“Marie Antoinette” – Rococo Portrait Girl

Marie Antoinette film


Title: “Marie Antoinette”

Release Date: 2006

Director: Sofia Coppola

Cast: Kirsten Dunst, Rose Byrne, Jamie Dornan, Judy Davis, Jason Schwartzman, Tom Hardy, Asia Argento



“Marie Antoinette,” directed by Sofia Coppola, is not so much a story about a ruler known from history, as an attempt to draw an intimate, rococo-style portrait of a woman who did not choose her public role, but was fitted into it. The film is thus a vibrant, colorful and sumptuous depiction of a woman’s privacy functioning away from big politics. Kirsten Dunst plays Marie Antoinette from before the French Revolution, and we watch her in the boudoir space, in the maze of Versailles gardens and behind the walls of royal palaces.

“Marie Antoinette” and the story of her Versailles life

“Marie Antoinette” shows a slice of the life of the famous French queen, wife of Louis XVI, executed with him on the guillotine in 1793. Namely, Sofia Coppola depicts the period from the arrival of the Dauphine in France until she left Versailles after the outbreak of the Great French Revolution. Here, fourteen-year-old Marie (played by Kirsten Dunst), who comes from the Austrian Habsburg dynasty, is married off to Louis Augustus (Jason Schwartzman), grandson of French King Louis XV. The girl arrives in the country with her ladies of the court and her beloved puppy, but at the very beginning, according to French custom, she has to abandon everything that binds her to her previous life.

This is the first moment when the vivacious and girlish temperament girl has to face the incomprehensible rigid conventions. Subsequent customs, such as the public preparations for the wedding night, the dressing ceremony and childbirth in the presence of the entire court will leave her completely bewildered. After the death of her grandfather, Marie Antoinette’s husband becomes King of France and she herself becomes Queen, trying to fulfill her primary task, which is to give birth as soon as possible to a son that will strengthen the alliance of the two dynasties.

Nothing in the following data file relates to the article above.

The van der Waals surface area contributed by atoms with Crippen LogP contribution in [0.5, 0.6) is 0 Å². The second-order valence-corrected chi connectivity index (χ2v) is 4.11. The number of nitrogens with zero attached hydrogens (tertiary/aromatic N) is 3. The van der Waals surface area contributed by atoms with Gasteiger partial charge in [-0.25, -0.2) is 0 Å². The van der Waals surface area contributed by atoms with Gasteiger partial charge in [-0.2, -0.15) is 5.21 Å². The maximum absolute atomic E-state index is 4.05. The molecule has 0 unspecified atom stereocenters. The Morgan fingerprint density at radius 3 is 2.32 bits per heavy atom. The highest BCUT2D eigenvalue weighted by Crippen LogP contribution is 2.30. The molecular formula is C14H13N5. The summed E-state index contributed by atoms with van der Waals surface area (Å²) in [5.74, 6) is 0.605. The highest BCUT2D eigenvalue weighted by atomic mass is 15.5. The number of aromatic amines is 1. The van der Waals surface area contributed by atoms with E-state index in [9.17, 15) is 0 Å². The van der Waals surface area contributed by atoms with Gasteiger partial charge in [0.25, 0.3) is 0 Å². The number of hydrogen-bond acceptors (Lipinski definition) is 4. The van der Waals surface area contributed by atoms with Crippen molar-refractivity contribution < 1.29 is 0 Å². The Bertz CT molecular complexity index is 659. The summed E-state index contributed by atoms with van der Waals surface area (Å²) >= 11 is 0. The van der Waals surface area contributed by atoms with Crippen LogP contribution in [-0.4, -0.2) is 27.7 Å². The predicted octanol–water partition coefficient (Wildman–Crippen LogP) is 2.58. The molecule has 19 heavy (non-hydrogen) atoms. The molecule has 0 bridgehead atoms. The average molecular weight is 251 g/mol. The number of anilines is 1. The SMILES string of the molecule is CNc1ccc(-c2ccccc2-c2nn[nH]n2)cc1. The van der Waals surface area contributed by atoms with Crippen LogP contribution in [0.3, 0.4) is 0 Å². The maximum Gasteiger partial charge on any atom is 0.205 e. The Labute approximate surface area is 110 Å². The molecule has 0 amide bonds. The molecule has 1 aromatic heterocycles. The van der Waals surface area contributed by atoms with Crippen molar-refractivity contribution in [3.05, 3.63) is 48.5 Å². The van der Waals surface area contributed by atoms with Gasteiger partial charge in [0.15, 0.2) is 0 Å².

Marie Antoinette movie review

This, nonetheless, proves very difficult, as for the first seven years her marriage to Louis XVI remains unconsummated. All the blame unfairly falls on Marie Antoinette, but eventually, thanks to a minor surgical procedure correcting the king’s defect, a daughter is born, followed by a coveted son and two more children. Life at Versailles goes on with its own rhythm, marked by games, balls, philosophical disputes and performances, until the outbreak of the Revolution.

“Marie Antoinette” – a contemporary teenager in a rococo dress

Sofia Coppola shows Marie Antoinette not through the prism of her political and historical role, but as a very young and inexperienced woman who wants to escape the heavy and foreign mold imposed on her at all costs. This is phenomenally shown in the scene of the heroine’s arrival in France, when she is completely transformed before the viewer’s eyes by a staff of etiquette specialists led by the Marquise Dufort. From an ordinary, vivacious fourteen-year-old in childish attire, she becomes a stiff-faced lady, struggling to navigate her new closet. The viewer, however, knows that under this artificial superficiality lies a cheerful girl, thirsty for fun and entertainment.